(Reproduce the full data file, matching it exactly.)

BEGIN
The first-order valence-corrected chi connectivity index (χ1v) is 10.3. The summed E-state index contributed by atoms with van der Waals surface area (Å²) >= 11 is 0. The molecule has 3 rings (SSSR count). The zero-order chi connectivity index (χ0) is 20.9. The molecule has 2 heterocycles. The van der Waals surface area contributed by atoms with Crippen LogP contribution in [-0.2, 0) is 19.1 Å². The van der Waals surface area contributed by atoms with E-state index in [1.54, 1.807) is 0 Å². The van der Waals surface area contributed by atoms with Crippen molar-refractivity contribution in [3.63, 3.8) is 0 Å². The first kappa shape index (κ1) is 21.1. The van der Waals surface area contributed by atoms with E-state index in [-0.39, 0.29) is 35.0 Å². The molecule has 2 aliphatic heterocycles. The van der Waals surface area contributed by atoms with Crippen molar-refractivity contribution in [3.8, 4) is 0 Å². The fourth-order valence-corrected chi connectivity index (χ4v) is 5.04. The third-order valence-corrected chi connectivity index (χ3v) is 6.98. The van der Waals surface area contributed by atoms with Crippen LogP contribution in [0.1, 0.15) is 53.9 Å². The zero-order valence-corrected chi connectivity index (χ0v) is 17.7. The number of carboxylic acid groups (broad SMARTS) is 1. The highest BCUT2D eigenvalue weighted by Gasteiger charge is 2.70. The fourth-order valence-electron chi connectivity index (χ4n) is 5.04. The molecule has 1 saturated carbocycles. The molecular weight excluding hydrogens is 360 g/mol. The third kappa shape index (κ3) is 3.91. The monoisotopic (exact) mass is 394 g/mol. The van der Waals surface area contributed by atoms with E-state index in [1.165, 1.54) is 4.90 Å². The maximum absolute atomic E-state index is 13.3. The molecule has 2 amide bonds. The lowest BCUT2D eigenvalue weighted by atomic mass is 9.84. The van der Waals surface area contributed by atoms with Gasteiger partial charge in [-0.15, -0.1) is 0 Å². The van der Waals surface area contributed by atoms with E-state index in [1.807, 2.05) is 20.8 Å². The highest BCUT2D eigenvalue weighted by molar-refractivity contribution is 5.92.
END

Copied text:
The first-order valence-corrected chi connectivity index (χ1v) is 10.3. The summed E-state index contributed by atoms with van der Waals surface area (Å²) >= 11 is 0. The molecule has 3 rings (SSSR count). The zero-order chi connectivity index (χ0) is 20.9. The molecule has 2 heterocycles. The van der Waals surface area contributed by atoms with Crippen LogP contribution in [-0.2, 0) is 19.1 Å². The van der Waals surface area contributed by atoms with E-state index in [1.54, 1.807) is 0 Å². The van der Waals surface area contributed by atoms with Crippen molar-refractivity contribution in [3.63, 3.8) is 0 Å². The first kappa shape index (κ1) is 21.1. The van der Waals surface area contributed by atoms with E-state index in [-0.39, 0.29) is 35.0 Å². The molecule has 2 aliphatic heterocycles. The van der Waals surface area contributed by atoms with Crippen molar-refractivity contribution in [3.8, 4) is 0 Å². The fourth-order valence-corrected chi connectivity index (χ4v) is 5.04. The third-order valence-corrected chi connectivity index (χ3v) is 6.98. The van der Waals surface area contributed by atoms with Crippen LogP contribution in [0.1, 0.15) is 53.9 Å². The zero-order valence-corrected chi connectivity index (χ0v) is 17.7. The number of carboxylic acid groups (broad SMARTS) is 1. The highest BCUT2D eigenvalue weighted by Gasteiger charge is 2.70. The fourth-order valence-electron chi connectivity index (χ4n) is 5.04. The molecule has 1 saturated carbocycles. The molecular weight excluding hydrogens is 360 g/mol. The third kappa shape index (κ3) is 3.91. The monoisotopic (exact) mass is 394 g/mol. The van der Waals surface area contributed by atoms with E-state index in [1.165, 1.54) is 4.90 Å². The maximum absolute atomic E-state index is 13.3. The molecule has 2 amide bonds. The lowest BCUT2D eigenvalue weighted by atomic mass is 9.84. The van der Waals surface area contributed by atoms with Gasteiger partial charge in [-0.15, -0.1) is 0 Å². The van der Waals surface area contributed by atoms with E-state index in [1.807, 2.05) is 20.8 Å². The highest BCUT2D eigenvalue weighted by molar-refractivity contribution is 5.92.